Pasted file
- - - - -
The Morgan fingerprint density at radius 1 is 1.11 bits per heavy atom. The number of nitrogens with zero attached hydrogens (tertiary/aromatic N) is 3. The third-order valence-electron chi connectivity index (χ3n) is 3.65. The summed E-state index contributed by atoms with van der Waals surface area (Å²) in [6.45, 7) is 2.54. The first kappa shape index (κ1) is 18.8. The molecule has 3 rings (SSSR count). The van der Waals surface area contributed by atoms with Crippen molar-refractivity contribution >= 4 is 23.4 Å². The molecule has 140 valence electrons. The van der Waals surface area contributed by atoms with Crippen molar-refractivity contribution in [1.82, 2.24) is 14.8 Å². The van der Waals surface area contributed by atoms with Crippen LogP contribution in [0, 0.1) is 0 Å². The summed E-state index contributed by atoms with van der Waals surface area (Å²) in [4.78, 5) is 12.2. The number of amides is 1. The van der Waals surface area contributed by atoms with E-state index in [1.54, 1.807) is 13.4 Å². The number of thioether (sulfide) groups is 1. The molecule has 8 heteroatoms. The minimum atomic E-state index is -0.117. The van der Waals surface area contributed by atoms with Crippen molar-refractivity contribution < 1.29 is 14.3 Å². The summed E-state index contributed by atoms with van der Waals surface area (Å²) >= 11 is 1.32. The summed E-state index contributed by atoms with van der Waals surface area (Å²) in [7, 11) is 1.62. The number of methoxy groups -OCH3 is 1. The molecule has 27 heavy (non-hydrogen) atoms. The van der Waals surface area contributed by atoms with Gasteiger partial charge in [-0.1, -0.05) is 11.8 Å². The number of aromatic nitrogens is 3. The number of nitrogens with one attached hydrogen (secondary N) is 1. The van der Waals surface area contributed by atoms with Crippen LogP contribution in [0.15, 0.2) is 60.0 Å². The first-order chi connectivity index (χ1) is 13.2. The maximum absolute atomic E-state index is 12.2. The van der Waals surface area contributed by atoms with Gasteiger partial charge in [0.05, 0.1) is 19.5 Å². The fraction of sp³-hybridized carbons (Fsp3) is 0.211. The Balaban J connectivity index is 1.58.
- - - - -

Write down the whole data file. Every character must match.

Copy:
The Morgan fingerprint density at radius 1 is 1.11 bits per heavy atom. The number of nitrogens with zero attached hydrogens (tertiary/aromatic N) is 3. The third-order valence-electron chi connectivity index (χ3n) is 3.65. The summed E-state index contributed by atoms with van der Waals surface area (Å²) in [6.45, 7) is 2.54. The first kappa shape index (κ1) is 18.8. The molecule has 3 rings (SSSR count). The van der Waals surface area contributed by atoms with Crippen molar-refractivity contribution >= 4 is 23.4 Å². The molecule has 140 valence electrons. The van der Waals surface area contributed by atoms with Crippen molar-refractivity contribution in [1.82, 2.24) is 14.8 Å². The van der Waals surface area contributed by atoms with Crippen LogP contribution in [0, 0.1) is 0 Å². The summed E-state index contributed by atoms with van der Waals surface area (Å²) in [4.78, 5) is 12.2. The number of amides is 1. The van der Waals surface area contributed by atoms with E-state index in [1.54, 1.807) is 13.4 Å². The number of thioether (sulfide) groups is 1. The molecule has 8 heteroatoms. The minimum atomic E-state index is -0.117. The van der Waals surface area contributed by atoms with Crippen molar-refractivity contribution < 1.29 is 14.3 Å². The summed E-state index contributed by atoms with van der Waals surface area (Å²) >= 11 is 1.32. The summed E-state index contributed by atoms with van der Waals surface area (Å²) in [7, 11) is 1.62. The number of methoxy groups -OCH3 is 1. The molecule has 27 heavy (non-hydrogen) atoms. The van der Waals surface area contributed by atoms with Gasteiger partial charge in [-0.1, -0.05) is 11.8 Å². The number of aromatic nitrogens is 3. The number of nitrogens with one attached hydrogen (secondary N) is 1. The van der Waals surface area contributed by atoms with Crippen LogP contribution in [0.15, 0.2) is 60.0 Å². The first-order chi connectivity index (χ1) is 13.2. The maximum absolute atomic E-state index is 12.2. The van der Waals surface area contributed by atoms with Gasteiger partial charge in [0.05, 0.1) is 19.5 Å². The fraction of sp³-hybridized carbons (Fsp3) is 0.211. The Balaban J connectivity index is 1.58.